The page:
Nematodes are a group of tiny parasitic worms that prey on plants, insects, bacteria, fungi, and other organisms. They play important roles in the ecological structure of the soil and are usually only a concern to gardeners when the types that damage the root systems of certain plants begin to multiply.
Nematodes in a Nutshell
Nematodes are among the most abundant of microscopic species living in the soil and they are common in all areas of the United States. They are invisible to the naked eye, appearing as tube-shaped worms under a microscope. Many nematode species attack other pests and can be considered beneficial insects that are naturally abundant in a healthy garden ecosystem. However, certain species of nematodes can cause serious damage to the garden and are not easily controlled.
Effect on Plants
When nematodes attack the roots of a plant, the aboveground effects are readily apparent - the plants appear stunted, with their leaves becoming yellow and wilted. This resembles the symptoms of many other pests, as well as a variety of nutrient deficiency problems, so it's also important to examine the roots.
When you pull up the roots, look for signs of deformity. The most common type of nematode, called root knot nematodes, cause swollen protuberances all over the root system. Other types of nematodes may cause the roots to have sunken lesions in places or to appear unusually short and stubby.
Since you can't see nematodes it's very difficult to confirm with certainty that they are the culprit when a plant is suffering, much less to identify the species of nematode that is present. Even if the roots show the characteristic symptoms, there are other pests that cause similar deformations.
Thus the only way to know for certain is to send a soil sample to a specialized nematode diagnostic lab. The University of Florida houses one such lab that accepts soil samples from any state in the country and analyzes them for a small fee.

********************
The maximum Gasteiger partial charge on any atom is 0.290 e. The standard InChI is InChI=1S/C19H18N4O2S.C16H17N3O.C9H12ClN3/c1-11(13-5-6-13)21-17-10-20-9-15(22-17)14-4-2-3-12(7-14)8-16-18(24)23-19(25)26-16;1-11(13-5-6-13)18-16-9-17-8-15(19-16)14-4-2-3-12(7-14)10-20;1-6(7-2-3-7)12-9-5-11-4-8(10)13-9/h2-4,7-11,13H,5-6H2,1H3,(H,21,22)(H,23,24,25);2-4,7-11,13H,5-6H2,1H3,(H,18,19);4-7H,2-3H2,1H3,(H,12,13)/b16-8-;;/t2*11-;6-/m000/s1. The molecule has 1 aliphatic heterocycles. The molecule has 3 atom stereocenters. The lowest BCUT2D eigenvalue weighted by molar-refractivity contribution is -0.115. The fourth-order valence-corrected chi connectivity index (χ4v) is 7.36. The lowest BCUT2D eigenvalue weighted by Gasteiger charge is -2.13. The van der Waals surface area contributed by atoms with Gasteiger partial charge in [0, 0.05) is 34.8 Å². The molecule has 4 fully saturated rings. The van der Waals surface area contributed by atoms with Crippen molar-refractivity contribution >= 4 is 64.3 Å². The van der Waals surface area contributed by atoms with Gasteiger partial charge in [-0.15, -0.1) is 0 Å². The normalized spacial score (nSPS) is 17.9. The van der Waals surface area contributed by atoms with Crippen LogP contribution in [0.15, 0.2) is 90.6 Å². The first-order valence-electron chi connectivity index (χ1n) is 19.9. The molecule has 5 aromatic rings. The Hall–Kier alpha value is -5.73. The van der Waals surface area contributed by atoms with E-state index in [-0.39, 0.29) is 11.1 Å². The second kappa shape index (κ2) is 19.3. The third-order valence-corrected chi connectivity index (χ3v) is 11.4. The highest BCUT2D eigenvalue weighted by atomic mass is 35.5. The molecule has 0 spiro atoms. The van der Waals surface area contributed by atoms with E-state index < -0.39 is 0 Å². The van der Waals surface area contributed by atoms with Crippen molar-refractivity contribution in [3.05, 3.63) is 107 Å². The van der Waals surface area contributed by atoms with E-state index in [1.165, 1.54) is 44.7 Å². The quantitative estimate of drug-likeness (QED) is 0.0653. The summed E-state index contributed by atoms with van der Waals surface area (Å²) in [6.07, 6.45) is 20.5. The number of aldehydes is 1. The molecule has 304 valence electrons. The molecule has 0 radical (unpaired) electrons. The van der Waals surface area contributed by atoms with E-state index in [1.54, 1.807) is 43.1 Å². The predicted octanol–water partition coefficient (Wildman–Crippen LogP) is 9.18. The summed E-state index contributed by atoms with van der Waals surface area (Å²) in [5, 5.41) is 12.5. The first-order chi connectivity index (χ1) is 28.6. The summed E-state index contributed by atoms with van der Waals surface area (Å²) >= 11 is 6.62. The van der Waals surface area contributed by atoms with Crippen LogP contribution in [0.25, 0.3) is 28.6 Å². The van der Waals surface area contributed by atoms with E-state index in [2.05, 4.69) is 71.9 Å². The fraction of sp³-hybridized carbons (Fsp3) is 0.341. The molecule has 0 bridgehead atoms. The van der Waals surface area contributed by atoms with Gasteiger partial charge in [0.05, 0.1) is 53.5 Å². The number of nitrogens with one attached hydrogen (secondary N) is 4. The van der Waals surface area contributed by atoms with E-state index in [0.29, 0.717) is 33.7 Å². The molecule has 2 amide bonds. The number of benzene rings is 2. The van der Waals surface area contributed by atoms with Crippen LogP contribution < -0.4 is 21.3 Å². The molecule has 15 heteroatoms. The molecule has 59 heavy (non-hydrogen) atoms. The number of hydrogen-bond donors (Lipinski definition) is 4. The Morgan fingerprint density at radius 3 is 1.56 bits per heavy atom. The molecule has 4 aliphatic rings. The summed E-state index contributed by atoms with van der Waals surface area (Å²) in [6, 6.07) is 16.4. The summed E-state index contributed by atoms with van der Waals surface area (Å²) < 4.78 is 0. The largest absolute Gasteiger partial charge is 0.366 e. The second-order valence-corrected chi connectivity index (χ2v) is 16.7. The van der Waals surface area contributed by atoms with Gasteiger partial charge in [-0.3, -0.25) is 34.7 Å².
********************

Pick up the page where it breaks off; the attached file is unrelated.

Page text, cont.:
Chemical nematicides are restricted substances that are available only to professional growers. However, for the home garden there are several all-natural approaches that can help to limit nematode populations once they are confirmed as the source of poor plant health.
Solarizing the Soil
Solarizing the soil involves covering the area of soil where nematodes are thought to be present with a sheet of clear plastic, causing the soil temperature to rise to a level that kills the pests. Till the soil first for best results and leave the plastic in place for at least four to six weeks before replanting.
Plant Nematode Resistant Varieties
Some plants that are highly susceptible to nematodes, which includes many root crops, have been bred for increased nematode resistance. When shopping for seeds and starts, check for the words 'nematode resistant' or 'nematode tolerant' on the label.
Bionematicide products reduce nematode populations by introducing their natural predators to the soil.
Improving Soil Quality
Healthy soil has a natural balance of beneficial nematodes and other microorganisms that keep the harmful nematodes in check. Annual additions of compost and maintaining a layer of mulch over the soil are two of the best ways to improve soil quality.
Mix up an organic pest control recipe that is meant to combat nematodes. A mixture of molasses and water can be sprayed on the soil every few days to help keep nematodes at bay.
An Invisible Problem
Just the idea of nematodes in the garden may give you the creepy-crawlies, but remember that for the most part, they are there to perform important ecological functions -- and you can't see them anyway. But if you do suspect that one of the harmful nematodes is causing your plants to wilt, take a soil sample to confirm their presence first and then try one or more of the available remedies to see what works for you.